I’ve always been a big fan of anything FMV, from the cinematic experiences we saw in games like The Complex and Dark Nights with Poe and Munro, to the more involved games with a little FMV such as Headspun, SIMULACRA and The 7th Guest. Jessika is the latest game I’ve been playing which plays like titles such as Her Story and the brilliant The Infectious Madness of Doctor Dekker, a game in which you uncover hidden FMV sequences in order to build the full story and discover what happened through the means of investigation. It’s a lot more hands-on than I was expecting, but was it intuitive and fun to play?
A word of warning, as I do with all games that touch on subjects like this, the game does contain a number of sensitive subjects and themes. I won’t talk about them in-depth within the review, but in order to discover the truth behind Jessika, you’ll have to delve deep into her thoughts and emotions which include sexual and physical abuse as well as the key reason for playing the game is revolved around discovering why she killed herself. There’s nothing graphic or in-your-face in the FMV (unlike The Bunker), but the suggestion is there and you will hear about it as you progress.
So, let’s boot up our CG laptop in our local coffee shop and see if we can discover the truth behind Jessika and why she did what she did…
Jessika is an investigation-based FMV adventure which plays out like The Infectious Madness of Doctor Dekker, Her Story and SIMULACRA combined. Instead of choosing options and progressing the story, it’s up to you to discover the FMV videos which are sored upon the virtual PC which you’re virtually gaining access too via your virtual laptop. Let me try and explain that a little better…
You are a PI, an investigator who helps discover things for people via the use of your many computer skills – you’re not like old-fashioned sleuths who walk around with magnifying glasses whilst smoking a pipe! As such, Jessika’s father has hired you to investigate why his daughter had committed suicide as he cannot fathom the reason behind why she took this approach due to her never really talking about her problems. He didn’t live with Jessika anymore, he had split from her mother at an early age and only saw her on occasions, so the secrets and life experiences she had were almost all kept hidden from him.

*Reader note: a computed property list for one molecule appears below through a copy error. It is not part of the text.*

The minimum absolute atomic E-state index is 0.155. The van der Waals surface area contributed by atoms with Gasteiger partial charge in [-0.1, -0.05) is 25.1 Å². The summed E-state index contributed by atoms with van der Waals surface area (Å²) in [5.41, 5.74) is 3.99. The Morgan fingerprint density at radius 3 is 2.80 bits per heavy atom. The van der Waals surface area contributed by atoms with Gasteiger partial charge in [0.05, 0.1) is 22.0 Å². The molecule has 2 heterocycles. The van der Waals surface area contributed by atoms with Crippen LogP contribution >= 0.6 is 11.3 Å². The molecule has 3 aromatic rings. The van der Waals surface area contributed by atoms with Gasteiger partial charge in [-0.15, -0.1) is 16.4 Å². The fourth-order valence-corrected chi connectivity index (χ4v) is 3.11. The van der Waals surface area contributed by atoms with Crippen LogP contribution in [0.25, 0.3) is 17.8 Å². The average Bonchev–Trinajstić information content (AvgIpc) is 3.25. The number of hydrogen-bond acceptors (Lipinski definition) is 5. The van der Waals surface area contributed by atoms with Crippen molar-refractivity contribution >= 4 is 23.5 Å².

Your job is to search for keywords within Jessika’s PC, digging through the hundreds of video and image files which have been hidden behind various passwords in order to reconstruct the chain of events which led to this terrible event. There is no help, no hints, no pre-chosen words to search for, it’s all up to you to listen to the videos you find, take notes, act on instinct and become a true detective as you wade through the evidence to find the common words which link everything together.
If you’ve played Her Story or The Infectious Madness of Doctor Dekker, you’ll feel right at home here. Your goal is to listen to everything which is said within the FMV sequences and read the image files you find – making notes of words which you feel could uncover more files on the PC. You’ll initially start off with guesses such as “suicide” or “hello”, as you’re given very little to go off, but once they’ve returned a number of videos for you to watch, you’ll begin to expand and reveal many more keywords by simple trial and error.
Every video is fully transcribed – which is great as the English dubbing isn’t the clearest at times due to it being a German lady speaking in English (or German, if you prefer that), and all of the images are presented in German but with an English translation. As you begin to search you’ll also come across a number of encrypted files – these were a little confusing in terms of how to actually unlock them for me. Basically, the more you search, the more words get placed into your virtual password-unlocker system. So, if you find a file you can’t access, keep searching and eventually, you’ll accidentally input a word that’s triggered the password bot to unlock it for you.